Kevin: It totally depends on the project and what effects are needed. With the ATM movies it’s all blood and makeup effects. With the ALIEN AGENDA and ALIEN CONSPIRACY movies there is much more computer animation, such as with the saucers hovering over New York City. The effects were what was needed for the scene. As far as Hollywood movies—they use far too many computer effects in the horror and sci-fi movies. I think VAN HELSING was the worst movie I’ve ever seen—and that was 90% special effects. If you tune in the Sci-Fi Channel on cable there’s always some giant snake or animal movie on—which is done via computer effects—and looks stupid.

Owen: I am so excited! I read somewhere you plan to resurrect a seemingly long ignored horror icon and have written a screenplay called 'The Mummy from Mars'. Any further word on progress with that project?

Kevin: I’d love to do that movie but it’s been on the backburner for the past few years, as it needs a larger budget than what I’ve been working with. I came up with the plot outline and screenwriter Todd French wrote the script.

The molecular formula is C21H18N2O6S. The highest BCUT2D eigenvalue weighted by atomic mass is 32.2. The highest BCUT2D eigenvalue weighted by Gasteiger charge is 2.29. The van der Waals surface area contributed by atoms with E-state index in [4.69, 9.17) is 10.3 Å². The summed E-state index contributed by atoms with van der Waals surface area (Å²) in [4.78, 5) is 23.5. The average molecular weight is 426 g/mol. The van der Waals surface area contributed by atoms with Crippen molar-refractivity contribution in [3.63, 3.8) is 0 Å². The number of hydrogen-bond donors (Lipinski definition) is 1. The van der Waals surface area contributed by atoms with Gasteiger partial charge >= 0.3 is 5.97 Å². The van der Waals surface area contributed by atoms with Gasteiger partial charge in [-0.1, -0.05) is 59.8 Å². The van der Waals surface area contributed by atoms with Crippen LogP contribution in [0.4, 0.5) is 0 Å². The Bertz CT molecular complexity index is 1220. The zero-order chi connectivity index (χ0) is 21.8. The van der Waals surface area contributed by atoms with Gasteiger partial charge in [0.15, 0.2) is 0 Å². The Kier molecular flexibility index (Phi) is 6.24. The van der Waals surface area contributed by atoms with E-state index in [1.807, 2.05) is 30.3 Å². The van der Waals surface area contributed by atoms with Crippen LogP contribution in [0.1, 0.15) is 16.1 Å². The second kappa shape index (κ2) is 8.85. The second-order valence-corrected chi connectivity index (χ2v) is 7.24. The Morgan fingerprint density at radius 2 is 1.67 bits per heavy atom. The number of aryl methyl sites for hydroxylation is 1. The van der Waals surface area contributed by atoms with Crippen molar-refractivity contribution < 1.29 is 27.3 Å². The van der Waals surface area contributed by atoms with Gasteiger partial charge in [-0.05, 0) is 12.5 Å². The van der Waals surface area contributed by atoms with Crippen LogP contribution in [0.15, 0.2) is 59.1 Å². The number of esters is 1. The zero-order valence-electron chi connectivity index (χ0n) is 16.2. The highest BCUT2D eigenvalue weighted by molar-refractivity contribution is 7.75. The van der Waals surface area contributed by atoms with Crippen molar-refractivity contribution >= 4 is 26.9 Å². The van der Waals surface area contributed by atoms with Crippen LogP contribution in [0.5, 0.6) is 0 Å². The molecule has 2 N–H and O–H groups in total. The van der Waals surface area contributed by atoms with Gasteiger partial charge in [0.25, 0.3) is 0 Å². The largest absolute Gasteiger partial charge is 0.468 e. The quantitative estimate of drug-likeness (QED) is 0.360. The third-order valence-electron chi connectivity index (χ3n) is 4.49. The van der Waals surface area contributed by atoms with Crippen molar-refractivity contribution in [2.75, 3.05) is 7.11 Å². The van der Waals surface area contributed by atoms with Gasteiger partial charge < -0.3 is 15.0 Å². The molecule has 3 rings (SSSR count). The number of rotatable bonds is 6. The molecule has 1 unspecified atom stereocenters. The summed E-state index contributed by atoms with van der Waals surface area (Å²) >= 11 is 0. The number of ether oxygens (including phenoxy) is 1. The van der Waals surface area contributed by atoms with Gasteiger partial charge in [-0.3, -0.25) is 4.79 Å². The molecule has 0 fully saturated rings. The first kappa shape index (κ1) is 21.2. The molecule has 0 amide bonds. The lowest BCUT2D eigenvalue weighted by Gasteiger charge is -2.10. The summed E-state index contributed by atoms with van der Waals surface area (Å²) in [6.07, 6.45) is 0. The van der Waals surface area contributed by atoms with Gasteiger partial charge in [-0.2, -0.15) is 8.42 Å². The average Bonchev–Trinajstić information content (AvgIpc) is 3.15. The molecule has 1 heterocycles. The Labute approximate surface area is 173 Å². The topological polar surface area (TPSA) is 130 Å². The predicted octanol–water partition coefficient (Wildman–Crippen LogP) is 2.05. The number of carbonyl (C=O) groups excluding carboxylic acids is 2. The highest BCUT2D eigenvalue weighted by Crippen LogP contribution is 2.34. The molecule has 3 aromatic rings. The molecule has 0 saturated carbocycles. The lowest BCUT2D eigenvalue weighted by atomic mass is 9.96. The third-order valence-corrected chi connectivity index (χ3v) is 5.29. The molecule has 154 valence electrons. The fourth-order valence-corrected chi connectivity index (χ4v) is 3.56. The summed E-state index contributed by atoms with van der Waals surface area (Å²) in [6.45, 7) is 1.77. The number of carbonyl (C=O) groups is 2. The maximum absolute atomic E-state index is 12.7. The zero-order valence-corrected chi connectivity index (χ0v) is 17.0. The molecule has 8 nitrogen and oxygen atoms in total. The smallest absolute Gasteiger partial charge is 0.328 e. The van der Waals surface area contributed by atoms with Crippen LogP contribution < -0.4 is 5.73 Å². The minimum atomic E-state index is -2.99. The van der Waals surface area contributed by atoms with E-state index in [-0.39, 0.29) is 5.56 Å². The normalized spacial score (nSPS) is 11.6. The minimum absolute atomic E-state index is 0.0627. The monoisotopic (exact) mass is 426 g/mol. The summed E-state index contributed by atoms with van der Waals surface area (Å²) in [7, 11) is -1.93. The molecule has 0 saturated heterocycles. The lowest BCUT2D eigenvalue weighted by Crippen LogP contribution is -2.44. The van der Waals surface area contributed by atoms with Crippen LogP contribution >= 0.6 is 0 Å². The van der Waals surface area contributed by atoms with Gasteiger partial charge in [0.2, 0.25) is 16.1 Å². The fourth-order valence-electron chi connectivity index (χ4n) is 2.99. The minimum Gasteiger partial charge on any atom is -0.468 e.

Owen: So you have done vampires, werewolves, aliens, (hopefully) and mummies...are there zombies in your future?

Kevin: Actually, I did do a zombie short (30 minutes) for this anthology movie called GOREGOYLES (dist. By Brain Damage Films)—and the zombies in that turned out decent, sort of like that zombie in the first CREEPSHOW movie, all dirt and moss covered. There’s one scene where an actor (Matt Busch ( is tied to a tree and he’s torn apart by zombies…and then later he comes back and is eating his own intestines. But that project, in my opinion, went horribly awry. The Exec. Producer edited the piece—and it was okay—but when he mailed me back the footage he failed to insure it and it was lost in the mail. Over $1,500 down the drain. My intention was to expand it into a feature, with all the extra effects and zombies I had—but now it was impossible to do that. I shot it during the middle of summer in terrible heat, got stung by wasps and half the crew and cast got poison oak. A bad experience overall.

Owen: In doing interviews with horror filmmakers many of the real horror stories I hear them discuss is about the financing and marketing end of the business. Do you have anything to say in that regard?